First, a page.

A Hall of Fame member in both Hockey and Lacrosse, he contributed thousands of stories over his 34 years and the story was always about the story. Stevens covered 20 Stanley Cup finals, four Canada Cup hockey tournaments, 8 National Lacrosse League Championship games as well as countless other sporting events during his tenure.

Stevens was there in 1987 when Mario Lemieux scored the winning goal in 1987 Canada Cup. At Silken Laumann’s silver medal at the 1996 Olympics and again when Canada’s men won Olympic hockey gold in 2002.

As an expert in many disciplines Stevens was able to bring an eye from more traditional sports, which permitted him to tell the story of figure skating as a sport onto itself. He was the consummate professional who always hit his deadline. Something not easy to do, especially during the 80’s. As a Canadian Press reporter Stevens would be responsible for collecting all the standings, typing in every score and making sure it was correct. Which it always was.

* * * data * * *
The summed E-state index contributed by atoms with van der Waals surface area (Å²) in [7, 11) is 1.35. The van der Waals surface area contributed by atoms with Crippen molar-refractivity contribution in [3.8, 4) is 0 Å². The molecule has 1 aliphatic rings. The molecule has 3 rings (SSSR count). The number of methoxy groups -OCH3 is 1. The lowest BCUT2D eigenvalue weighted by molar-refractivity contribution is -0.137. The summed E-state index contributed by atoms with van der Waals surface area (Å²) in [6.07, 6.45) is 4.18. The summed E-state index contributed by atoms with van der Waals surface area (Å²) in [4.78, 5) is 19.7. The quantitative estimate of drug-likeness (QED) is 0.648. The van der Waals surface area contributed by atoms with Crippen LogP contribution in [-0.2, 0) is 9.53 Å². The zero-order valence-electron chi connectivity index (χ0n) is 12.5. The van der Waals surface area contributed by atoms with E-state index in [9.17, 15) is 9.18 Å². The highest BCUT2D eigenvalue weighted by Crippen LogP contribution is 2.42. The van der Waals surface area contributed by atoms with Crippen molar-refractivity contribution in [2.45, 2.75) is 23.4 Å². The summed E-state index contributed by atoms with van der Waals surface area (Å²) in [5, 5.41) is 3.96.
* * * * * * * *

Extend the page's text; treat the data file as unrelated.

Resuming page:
For the most part a writer’s voice is silent, the words we hear in our head when we read them don’t necessarily sound like the person who wrote them and for 34 years Stevens was that voice in many figure skating fans heads. He was the public’s gateway to some of the biggest moments in sporting history and he elevated the authenticity of figure skating at a time when it felt like everyone was falling in love with it. He brought comfort, familiarity, and fun to those around him.

Skate Canada thanks Stevens for his contribution to skating and sends its sincere condolences to his family and friends. His legacy in skating will live on through his words and there is no doubt that his reputation and professional presence will be the benchmark for many sports writers to come.